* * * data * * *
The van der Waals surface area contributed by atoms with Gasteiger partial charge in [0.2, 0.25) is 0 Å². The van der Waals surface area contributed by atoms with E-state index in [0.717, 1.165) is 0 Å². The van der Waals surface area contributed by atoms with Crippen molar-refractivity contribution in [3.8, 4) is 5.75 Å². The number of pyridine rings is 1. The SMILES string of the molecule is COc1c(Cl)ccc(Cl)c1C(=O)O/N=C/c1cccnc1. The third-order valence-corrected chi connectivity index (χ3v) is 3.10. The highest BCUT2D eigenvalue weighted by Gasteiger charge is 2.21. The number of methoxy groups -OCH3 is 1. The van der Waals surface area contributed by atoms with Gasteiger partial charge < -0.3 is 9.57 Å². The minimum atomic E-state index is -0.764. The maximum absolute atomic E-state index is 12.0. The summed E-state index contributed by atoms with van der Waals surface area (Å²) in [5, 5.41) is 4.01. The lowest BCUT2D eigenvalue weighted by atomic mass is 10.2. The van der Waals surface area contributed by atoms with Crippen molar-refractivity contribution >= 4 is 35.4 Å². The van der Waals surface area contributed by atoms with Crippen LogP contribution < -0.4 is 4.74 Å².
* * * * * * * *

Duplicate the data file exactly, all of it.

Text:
The van der Waals surface area contributed by atoms with Gasteiger partial charge in [0.2, 0.25) is 0 Å². The van der Waals surface area contributed by atoms with E-state index in [0.717, 1.165) is 0 Å². The van der Waals surface area contributed by atoms with Crippen molar-refractivity contribution in [3.8, 4) is 5.75 Å². The number of pyridine rings is 1. The SMILES string of the molecule is COc1c(Cl)ccc(Cl)c1C(=O)O/N=C/c1cccnc1. The third-order valence-corrected chi connectivity index (χ3v) is 3.10. The highest BCUT2D eigenvalue weighted by Gasteiger charge is 2.21. The number of methoxy groups -OCH3 is 1. The van der Waals surface area contributed by atoms with Gasteiger partial charge < -0.3 is 9.57 Å². The minimum atomic E-state index is -0.764. The maximum absolute atomic E-state index is 12.0. The summed E-state index contributed by atoms with van der Waals surface area (Å²) in [5, 5.41) is 4.01. The lowest BCUT2D eigenvalue weighted by atomic mass is 10.2. The van der Waals surface area contributed by atoms with Crippen molar-refractivity contribution >= 4 is 35.4 Å². The van der Waals surface area contributed by atoms with Crippen LogP contribution < -0.4 is 4.74 Å².